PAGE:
Managing Complexity with CQRS

CQRS stands for command-query responsibility segregation.  It literally means to separate your commands from your queries, your reads from your writes.

This can take on many forms, the simplest having command messages differ from query messages.  It might seem obvious when stated like this, but I guarantee you have violated this idea numerous times.  I know I have.  For instance, take the example below of a client utilizing a service for a customer.

var customer = _service.GetCustomer(10);

customer.Address.Street = "1234 Blah St.";

_service.UpdateCustomer(customer);

The example above has 2 interesting characteristics.  First, we are sending the entire customer object back to update a single field in the address.  This isn’t necessarily bad, but it brings me to the second observation.

When looking through the history of a customer, the ability to tell why the street was changed (if at all) is impossible to discern.  The business intent of the change is missing.  Did the customer move?  Was there a typo in the street?  These are very different intentions that mean very different things.  Take for instance a business which sends letters when a customer moves confirming receipt of the change. The above snippet of code only allows us to send a letter when the address has changed.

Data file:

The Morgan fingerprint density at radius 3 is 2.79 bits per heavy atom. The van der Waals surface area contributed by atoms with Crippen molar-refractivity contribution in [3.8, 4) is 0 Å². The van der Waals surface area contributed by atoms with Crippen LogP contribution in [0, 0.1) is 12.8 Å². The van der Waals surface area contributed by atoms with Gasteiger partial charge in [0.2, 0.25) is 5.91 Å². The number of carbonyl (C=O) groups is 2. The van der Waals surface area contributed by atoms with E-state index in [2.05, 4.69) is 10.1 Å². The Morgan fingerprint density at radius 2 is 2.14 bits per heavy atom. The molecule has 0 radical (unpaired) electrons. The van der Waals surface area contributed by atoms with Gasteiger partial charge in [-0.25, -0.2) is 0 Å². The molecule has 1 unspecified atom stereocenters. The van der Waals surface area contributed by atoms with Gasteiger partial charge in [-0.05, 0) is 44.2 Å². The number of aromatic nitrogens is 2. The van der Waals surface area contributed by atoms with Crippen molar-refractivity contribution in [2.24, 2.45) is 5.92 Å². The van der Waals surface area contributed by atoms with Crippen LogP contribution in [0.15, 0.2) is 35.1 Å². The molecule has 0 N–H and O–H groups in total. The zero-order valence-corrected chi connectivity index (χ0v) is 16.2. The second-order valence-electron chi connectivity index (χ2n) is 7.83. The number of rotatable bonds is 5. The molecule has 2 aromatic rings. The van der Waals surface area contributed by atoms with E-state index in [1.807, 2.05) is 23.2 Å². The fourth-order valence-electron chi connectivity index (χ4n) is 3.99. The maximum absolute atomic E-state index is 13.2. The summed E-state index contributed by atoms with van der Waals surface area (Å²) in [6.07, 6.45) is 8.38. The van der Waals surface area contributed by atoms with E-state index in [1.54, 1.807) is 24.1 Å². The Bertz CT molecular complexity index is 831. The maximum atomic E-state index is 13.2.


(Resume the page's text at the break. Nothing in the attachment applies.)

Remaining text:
Perhaps this would look a little better.

var customer = _service.GetCustomer(10);

var address = customer.Address;

address.Street = “1234 Blah St.”;

_service.CustomerHasMovedTo(customer.Id, address);

//or for a typo

_service.CorrectAddress(customer.Id, address);

While the above code may be a little more verbose, the intent is clear and the business can act accordingly.  Perhaps the business could disallow the move of a customer from Arizona (AZ) to Arkansas (AR) while still allowing a typo correcting an address that was supposed to be in Arkansas but was input incorrectly as Arizona.

In addition to business intent being important in the present, it is also important in the past.  The ability to reflect over historical events can prove an invaluable asset to a business.  In my next post, I’d like to discuss the Event Sourcing pattern.

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